Hunkering down in style
Brunswick, Georgia, proves to be a real boater-friendly town
By Judy Koetitz
GH 37 Lo Que Sea (Whatever)
The question was, "Boat-wise, how far south could we go in Georgia—to hunker down and wait out the chill of January and February, and still be in a protected spot -with shopping a bike ride away"?
The answer: Brunswick, Georgia
It’s a town of two faces. The modern one on the north side is the typical type, a mall, Wal-Mart, Home Depot, you know, the regulars.
But the hidden jewel is the little historic downtown area several miles south of all that hustle and bustle.
George Washington declared it one of the five ports of entry for the colonies in 1789. Although not as active a port today, container ships can still be watched as they load and unload their huge cargoes
The main street is divided by a nicely landscaped median, which breaks up the feel of Main Street as usual. As we walked, we found small garden areas with benches, so one could just sit for a while and enjoy the ambiance. The French-Quarter style street lights, along with the palms and other large trees lining the street, adds a feeling of quiet quaintness to the area.
The architecture is mixed, many old buildings have been restored, some hopefully still in the process. The S. H. Kress & Co. (the dime store of my youth) sits vacant, but that big red sign, with it’s gold letters, brought back fond memories of Double Bubble gum and other nostalgic purchases. The old Movie Theater (Ritz) has been converted to a community art and cultural center with live productions—an elegant way to recycle the city’s architectural and cultural heritage.
Hattie’s Bookstore has a great selection; we especially liked the window arrangement of good travel books. The reading area, with its cozy couches, seems to beckon you to come, sit, and read a spell. The city boasts several nice galleries as well as some very interesting antique, and "stuff" stores.
The restaurants are mostly casual, a few more formal, and one that boasts the "Original Brunswick Stew,” although residents of Brunswick County, Virginia, would call ’em "fightin’ words"!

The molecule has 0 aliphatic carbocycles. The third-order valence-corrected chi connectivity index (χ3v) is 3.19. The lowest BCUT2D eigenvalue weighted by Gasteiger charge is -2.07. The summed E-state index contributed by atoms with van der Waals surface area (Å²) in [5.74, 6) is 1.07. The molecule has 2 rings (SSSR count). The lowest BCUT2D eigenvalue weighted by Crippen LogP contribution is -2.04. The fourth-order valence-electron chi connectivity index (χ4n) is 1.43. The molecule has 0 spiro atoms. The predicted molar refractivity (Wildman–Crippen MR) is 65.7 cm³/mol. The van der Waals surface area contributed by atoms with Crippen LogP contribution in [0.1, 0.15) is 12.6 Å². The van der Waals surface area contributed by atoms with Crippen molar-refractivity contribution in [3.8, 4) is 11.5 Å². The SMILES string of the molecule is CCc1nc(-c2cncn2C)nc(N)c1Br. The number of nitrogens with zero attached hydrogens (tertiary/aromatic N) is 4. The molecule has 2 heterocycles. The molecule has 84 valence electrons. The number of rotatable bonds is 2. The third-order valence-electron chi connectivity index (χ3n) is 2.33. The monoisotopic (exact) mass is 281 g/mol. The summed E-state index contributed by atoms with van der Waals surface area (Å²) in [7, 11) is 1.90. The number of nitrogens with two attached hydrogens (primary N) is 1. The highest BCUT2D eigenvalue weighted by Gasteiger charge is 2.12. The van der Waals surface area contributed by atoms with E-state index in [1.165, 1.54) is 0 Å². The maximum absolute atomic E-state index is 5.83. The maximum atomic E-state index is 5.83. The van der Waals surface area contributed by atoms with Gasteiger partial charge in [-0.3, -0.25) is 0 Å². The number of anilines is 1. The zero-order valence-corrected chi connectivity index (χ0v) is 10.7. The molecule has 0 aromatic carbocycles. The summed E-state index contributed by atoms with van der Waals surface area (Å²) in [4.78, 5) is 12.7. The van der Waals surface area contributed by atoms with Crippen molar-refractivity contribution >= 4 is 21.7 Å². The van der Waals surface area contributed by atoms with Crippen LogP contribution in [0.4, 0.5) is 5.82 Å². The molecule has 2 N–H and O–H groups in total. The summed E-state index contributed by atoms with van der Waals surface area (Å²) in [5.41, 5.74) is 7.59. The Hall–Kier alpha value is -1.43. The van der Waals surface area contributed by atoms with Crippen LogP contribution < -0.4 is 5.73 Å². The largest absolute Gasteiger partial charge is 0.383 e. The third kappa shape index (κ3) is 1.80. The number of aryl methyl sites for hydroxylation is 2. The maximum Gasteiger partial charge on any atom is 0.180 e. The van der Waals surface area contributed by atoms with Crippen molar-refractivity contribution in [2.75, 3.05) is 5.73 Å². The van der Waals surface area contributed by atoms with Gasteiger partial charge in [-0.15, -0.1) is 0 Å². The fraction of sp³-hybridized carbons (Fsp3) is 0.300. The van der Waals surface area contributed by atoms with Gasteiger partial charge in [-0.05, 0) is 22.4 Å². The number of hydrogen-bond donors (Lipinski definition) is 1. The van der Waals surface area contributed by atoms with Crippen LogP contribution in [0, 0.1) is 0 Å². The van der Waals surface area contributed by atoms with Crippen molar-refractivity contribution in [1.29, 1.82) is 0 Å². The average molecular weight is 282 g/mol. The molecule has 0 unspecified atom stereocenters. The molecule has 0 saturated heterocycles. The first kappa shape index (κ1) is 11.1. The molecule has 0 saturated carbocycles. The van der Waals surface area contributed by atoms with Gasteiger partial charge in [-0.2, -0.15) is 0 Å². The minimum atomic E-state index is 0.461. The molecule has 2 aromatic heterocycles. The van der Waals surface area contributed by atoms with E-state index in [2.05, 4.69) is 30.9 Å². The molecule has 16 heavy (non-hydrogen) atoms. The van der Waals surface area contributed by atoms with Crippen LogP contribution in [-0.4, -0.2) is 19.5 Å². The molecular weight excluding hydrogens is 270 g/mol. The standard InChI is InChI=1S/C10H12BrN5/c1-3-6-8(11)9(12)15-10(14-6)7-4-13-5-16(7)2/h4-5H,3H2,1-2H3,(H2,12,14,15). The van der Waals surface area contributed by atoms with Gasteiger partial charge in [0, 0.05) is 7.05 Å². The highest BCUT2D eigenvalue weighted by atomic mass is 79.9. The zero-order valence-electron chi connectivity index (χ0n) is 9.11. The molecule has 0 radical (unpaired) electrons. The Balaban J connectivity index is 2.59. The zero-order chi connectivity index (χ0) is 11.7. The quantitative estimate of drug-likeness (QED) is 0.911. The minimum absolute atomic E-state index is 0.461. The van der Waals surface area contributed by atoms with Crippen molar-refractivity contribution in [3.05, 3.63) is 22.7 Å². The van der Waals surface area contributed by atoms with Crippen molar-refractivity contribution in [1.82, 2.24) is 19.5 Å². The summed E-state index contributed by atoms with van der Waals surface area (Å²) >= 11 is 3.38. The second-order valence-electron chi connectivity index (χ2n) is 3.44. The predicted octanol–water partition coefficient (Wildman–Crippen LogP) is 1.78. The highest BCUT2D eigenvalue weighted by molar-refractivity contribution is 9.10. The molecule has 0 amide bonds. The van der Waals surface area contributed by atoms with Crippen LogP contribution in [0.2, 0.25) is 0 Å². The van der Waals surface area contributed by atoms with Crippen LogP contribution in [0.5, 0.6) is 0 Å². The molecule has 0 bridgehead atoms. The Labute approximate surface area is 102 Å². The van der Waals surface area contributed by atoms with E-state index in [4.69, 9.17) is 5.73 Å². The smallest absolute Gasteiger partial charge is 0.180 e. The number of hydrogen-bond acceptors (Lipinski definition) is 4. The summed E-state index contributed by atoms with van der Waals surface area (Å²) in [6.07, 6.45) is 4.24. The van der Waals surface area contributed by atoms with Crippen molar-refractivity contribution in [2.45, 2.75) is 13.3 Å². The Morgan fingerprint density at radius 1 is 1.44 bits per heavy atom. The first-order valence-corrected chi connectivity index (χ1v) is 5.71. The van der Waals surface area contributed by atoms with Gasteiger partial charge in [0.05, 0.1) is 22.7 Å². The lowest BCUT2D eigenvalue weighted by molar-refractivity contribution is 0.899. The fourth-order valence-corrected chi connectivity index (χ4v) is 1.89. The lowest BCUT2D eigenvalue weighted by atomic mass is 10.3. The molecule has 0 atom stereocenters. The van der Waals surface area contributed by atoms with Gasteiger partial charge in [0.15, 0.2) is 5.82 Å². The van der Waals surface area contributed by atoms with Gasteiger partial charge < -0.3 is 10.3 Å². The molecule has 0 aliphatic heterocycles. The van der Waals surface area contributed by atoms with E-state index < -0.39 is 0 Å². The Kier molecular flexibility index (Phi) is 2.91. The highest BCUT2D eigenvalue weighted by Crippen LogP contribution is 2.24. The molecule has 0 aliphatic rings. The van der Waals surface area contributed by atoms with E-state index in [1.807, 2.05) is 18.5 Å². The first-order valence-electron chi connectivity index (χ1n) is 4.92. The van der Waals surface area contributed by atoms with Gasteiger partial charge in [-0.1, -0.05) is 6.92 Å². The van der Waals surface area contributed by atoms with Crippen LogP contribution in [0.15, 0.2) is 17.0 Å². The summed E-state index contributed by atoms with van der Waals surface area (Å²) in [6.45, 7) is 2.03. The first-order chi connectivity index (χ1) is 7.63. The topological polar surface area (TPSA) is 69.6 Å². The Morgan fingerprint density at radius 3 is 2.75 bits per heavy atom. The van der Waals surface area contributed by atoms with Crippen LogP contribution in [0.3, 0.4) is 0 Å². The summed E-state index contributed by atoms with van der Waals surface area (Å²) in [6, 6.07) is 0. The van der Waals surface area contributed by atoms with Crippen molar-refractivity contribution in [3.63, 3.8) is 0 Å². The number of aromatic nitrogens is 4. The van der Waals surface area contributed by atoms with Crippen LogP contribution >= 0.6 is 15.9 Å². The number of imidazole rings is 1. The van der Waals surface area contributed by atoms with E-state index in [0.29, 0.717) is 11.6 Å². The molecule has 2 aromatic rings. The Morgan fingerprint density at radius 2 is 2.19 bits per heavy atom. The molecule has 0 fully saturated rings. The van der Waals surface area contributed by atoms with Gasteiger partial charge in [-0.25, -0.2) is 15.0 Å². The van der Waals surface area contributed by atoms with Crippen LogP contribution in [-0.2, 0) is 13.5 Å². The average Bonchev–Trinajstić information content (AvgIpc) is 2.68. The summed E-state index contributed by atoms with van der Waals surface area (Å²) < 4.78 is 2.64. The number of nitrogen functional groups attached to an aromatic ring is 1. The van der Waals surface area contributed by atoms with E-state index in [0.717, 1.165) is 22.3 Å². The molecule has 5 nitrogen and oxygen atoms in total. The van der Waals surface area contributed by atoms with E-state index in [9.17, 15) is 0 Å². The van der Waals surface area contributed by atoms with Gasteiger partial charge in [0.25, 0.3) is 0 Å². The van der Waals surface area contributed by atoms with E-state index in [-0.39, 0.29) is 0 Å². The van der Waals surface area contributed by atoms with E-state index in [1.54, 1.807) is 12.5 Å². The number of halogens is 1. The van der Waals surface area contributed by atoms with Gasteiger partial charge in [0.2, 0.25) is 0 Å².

The Marina is just across the road from Newcastle (the main street). It has state-of-the-art floating docks, and we hardly even noticed the nine-foot tides each day except that the ramps to the docks are either almost parallel to the water (high tide) or very sloped (low tide).
A City Park is a short walk from the marina and it’s fun to get a close-up look at the shrimp fleet, which docks there after unloading their daily catch further up river. The nets and rigging on the shrimp boats look quite complicated, and we have marveled at the ability of those "noble old ladies" to go out in all kinds of weather and bring in the shrimp.
Flocks of gulls and pelicans always attend the boats, hoping, one guesses, for a few escaped shrimp to become a succulent meal. Several times a week a farmer’s market opens for business in the park’s open pavilion. Even in January, it offered a nice selection of fruits and vegetables, as well as home made goodies. This is especially great for boaters, since most are either a-foot, or a-bike.
Speaking of biking. The grocery store and West Marine are an easy two-mile ride through a
residential area, but we especially liked the old Ace Hardware Store one block away from the main street. It’s high ceilings and aged pine floors reminded my husband, Gene, of his "growing up on the farm" days. However, their modern stock of hard-to-find stuff was impressive.
I would be remiss if I didn’t mention McGarvey’s Wee Pub. It is located just across the street from the marina—on the forth floor of what looks like an apartment building. It’s worth a happy hour just to see the view of the marina and river beyond- and the sunsets are breath taking. It was also my first sampling of a southern favorite—boiled peanuts (spelled “P’nuts” by the locals). Suffice it to say, that I do not understand why anyone would want to ruin a perfectly delicious, crunchy peanut by boiling it!
All in all, Brunswick is a great little All-American town, and a good place to hunker down for a while.